The role of highly phosphorylated nucleotides in the development of bacterial resistance to antibiotics

  • Jane Leitch

    Student thesis: Doctoral Thesis

    Abstract

    The term ‘Magic Spot’ (MS) defines a small group of highly phosphorylated purines (HPNs; MSI, ppGpp; MSII, pppGpp) produced by bacterial cells during the late exponential and early stationary phases of growth, in response to adverse nutritional conditions. These compounds are involved in the phenomena of endosporulation and stringent response which both elicit an increase in observed antibiotic resistance in many bacterial species. It is thought that HPNs indicate the onset of and/or initiate bacterial resistance to the presence of antibiotics. The effects of nutrient limitation (carbon, nitrogen, magnesium and phosphate) upon the two bacterial species, Escherichiacoli NCIMB 10000 and Bacillus subtilis NCIMB 12900, were observed. The appearance and disappearance of various nucleotides (AMP, GMP, ADP, GDP, ATP and GTP) involved in HPN biosynthesis in E. coli and B. subtilis grown in nutrient-limited media were observed via fluorescence 2D-TLC. Cellular extracts of both E. coli and B. subtilis exhibited a reduction in the apparent content of ATP, GTP, ADP and GDP when observed by 2D-TLC. A fluorescent spot was observed at the origin which was assumed to correspond to ‘Magic Spot’. Results indicate that ATP is the pyrophosphate donor in HPN synthesis and that GDP and GTP are the acceptor molecules. A new rapid isocratic HPLC protocol was developed in this study, in order to quantify the 2D-TLC results. Cellular extracts taken from batch cultures of E. coli and B. subtilis grown under conditions of nutrient limitation, both challenged and unchallenged with sub-minimal inhibitory concentrations (MIC) of erythromycin, exhibited a reduction in the concentration of AMP, GMP, ADP, GDP, ATP and GTP with the concurrent synthesis of HPNs. The HPNs exhibited peaks with Rt values of 3.8 mins (ppGpp, MSI) and 2.5 mins (pppGpp, MSII) respectively. Further experiments involving the fluorimetric analysis of ATP concentration in growing bacterial cultures revealed a marked decrease in ATP concentration per cell at the onset of stationary phase and support the previous observations regarding the role of this compound in the synthesis of HPNs. The new isocratic HPLC protocol was utilised for the observation of the kinetics of nucleotide and HPN concentrations in cellular extracts taken from batch cultures of both microorganisms. These results suggest a close relationship between the reduction and disappearance of certain nucleotides and the synthesis and appearance of HPNs. The detection of HPNs in the cultures challenged with sub-MIC erythromycin, at either the onset of or during stationary phase of growth, indicates that the onset of sporulation and/or stringent response is closely associated with the onset of bacterial resistance to this antibiotic.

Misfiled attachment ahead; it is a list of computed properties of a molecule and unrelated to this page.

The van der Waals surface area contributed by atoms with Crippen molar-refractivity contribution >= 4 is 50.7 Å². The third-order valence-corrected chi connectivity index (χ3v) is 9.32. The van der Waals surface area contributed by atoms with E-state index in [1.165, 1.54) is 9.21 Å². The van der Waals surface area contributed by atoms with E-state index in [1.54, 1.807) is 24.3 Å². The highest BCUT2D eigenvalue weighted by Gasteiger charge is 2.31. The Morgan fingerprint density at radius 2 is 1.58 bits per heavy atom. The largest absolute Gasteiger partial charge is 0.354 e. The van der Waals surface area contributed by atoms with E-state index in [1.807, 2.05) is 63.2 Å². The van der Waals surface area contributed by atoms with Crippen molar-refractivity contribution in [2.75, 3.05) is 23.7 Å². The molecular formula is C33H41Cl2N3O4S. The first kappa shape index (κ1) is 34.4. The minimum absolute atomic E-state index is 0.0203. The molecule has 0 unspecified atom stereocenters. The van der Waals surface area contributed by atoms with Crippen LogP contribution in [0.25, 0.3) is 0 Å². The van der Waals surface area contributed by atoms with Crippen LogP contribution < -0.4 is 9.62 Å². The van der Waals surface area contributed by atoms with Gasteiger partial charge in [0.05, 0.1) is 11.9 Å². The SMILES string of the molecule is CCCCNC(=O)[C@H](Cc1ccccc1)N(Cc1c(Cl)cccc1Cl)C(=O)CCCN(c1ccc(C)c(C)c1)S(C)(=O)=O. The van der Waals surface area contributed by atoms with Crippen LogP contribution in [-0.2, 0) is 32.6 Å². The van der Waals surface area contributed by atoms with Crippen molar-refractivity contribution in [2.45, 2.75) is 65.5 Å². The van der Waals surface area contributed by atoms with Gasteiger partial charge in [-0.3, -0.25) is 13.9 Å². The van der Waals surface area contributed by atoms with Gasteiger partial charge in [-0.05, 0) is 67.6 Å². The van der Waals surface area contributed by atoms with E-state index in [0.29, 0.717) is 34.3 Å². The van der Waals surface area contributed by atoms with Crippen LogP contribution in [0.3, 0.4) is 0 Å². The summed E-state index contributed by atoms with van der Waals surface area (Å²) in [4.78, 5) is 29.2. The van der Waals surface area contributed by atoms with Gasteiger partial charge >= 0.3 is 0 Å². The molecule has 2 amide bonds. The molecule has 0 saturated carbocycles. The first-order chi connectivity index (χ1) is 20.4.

Date of AwardJun 1998
    LanguageEnglish

    Cite this

    The role of highly phosphorylated nucleotides in the development of bacterial resistance to antibiotics
    Leitch, J. (Author). Jun 1998

    Student thesis: Doctoral Thesis